Increase Fundraising ROI Through a Major-Gift Focus
In today's complex fundraising world, donors are becoming very choosy when picking institutions for their charitable donations. I remember talking to a major-gift donor who said, "Last year I gave five-figure gifts to six charities. Because of economic changes, uncertainly of government regulations and long-term health care concerns, I have good and bad news. I have decided in the future to reduce the number of charities I support. I will continue to support your organization at a larger level."
In my mind, the stakes of stewardship were just raised for our organization. Donors expect sound priorities, a logical operational plan, volunteers that engage and a solid return on investment for their donations. The development of an improved fundraising program begins with major gifts.
A major gift is a significant contribution either one time or over a multiple-year pledge to a nonprofit. What determines a major gift size depends upon the fundraising operations and maturity of the fundraising program. There is no "right" answer to this question. Many organizations base this answer on total fundraising income and an analysis of their donor bases.
You should look carefully at the history of your donors, amount of gifts they make, number of gifts made and do a net-worth study of your donors to define major-gift targets. Common sense says a small nonprofit's major-gift definition is much less than a comprehensive university with a long history and ongoing billion-dollar-plus campaign goals.
Charity Navigator notes that a 3:1 ratio, revenue to costs, or specifically spending $35 to raise $100, gives your organization an acceptable "C" fundraising grade. That organization understands each nonprofit is different. It also notes if your organization wants to have an above average ROI, you need to spend less than 20 cents of each dollar you raise on fundraising costs. You will not do this via annual-giving programs such as a special events or direct mailings.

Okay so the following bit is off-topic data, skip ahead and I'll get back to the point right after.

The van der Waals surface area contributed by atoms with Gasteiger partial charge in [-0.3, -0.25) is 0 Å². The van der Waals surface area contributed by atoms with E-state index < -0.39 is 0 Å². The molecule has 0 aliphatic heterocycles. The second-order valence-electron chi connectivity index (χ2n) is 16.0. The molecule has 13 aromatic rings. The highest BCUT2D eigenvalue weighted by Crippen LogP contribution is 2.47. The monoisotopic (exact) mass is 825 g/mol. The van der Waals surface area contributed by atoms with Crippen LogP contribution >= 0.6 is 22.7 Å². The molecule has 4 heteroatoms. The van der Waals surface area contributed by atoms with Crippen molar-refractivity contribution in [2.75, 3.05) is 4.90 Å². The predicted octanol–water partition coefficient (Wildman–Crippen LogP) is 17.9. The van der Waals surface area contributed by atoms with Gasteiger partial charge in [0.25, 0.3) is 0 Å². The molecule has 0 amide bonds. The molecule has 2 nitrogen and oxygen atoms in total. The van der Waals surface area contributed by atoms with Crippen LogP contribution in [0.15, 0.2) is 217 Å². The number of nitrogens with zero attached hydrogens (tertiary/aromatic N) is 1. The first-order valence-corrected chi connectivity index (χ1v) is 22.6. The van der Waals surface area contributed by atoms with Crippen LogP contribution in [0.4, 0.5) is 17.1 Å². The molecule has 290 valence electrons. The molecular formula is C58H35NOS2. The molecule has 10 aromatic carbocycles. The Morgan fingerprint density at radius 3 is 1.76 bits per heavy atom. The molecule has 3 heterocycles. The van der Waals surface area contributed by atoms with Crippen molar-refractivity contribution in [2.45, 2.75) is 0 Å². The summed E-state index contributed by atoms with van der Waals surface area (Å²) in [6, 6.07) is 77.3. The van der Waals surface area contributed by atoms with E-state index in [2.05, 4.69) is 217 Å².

Duke Haddad, Ed.D., CFRE, is currently associate director of development, director of capital campaigns and director of corporate development for The Salvation Army Indiana Division in Indianapolis. He also serves as president of Duke Haddad and Associates LLC and is a freelance instructor for Nonprofit Web Advisor.
He has been a contributing author to NonProfit PRO since 2008.
He received his doctorate degree from West Virginia University with an emphasis on education administration plus a dissertation on donor characteristics. He received a master’s degree from Marshall University with an emphasis on public administration plus a thesis on annual fund analysis. He secured a bachelor’s degree (cum laude) with an emphasis on marketing/management. He has done post graduate work at the University of Louisville.
Duke has received the Fundraising Executive of the Year Award, from the Association of Fundraising Professionals Indiana Chapter. He also was given the Outstanding West Virginian Award, Kentucky Colonel Award and Sagamore of the Wabash Award from the governors of West Virginia, Kentucky and Indiana, respectively, for his many career contributions in the field of philanthropy. He has maintained a Certified Fund Raising Executive (CFRE) designation for three decades.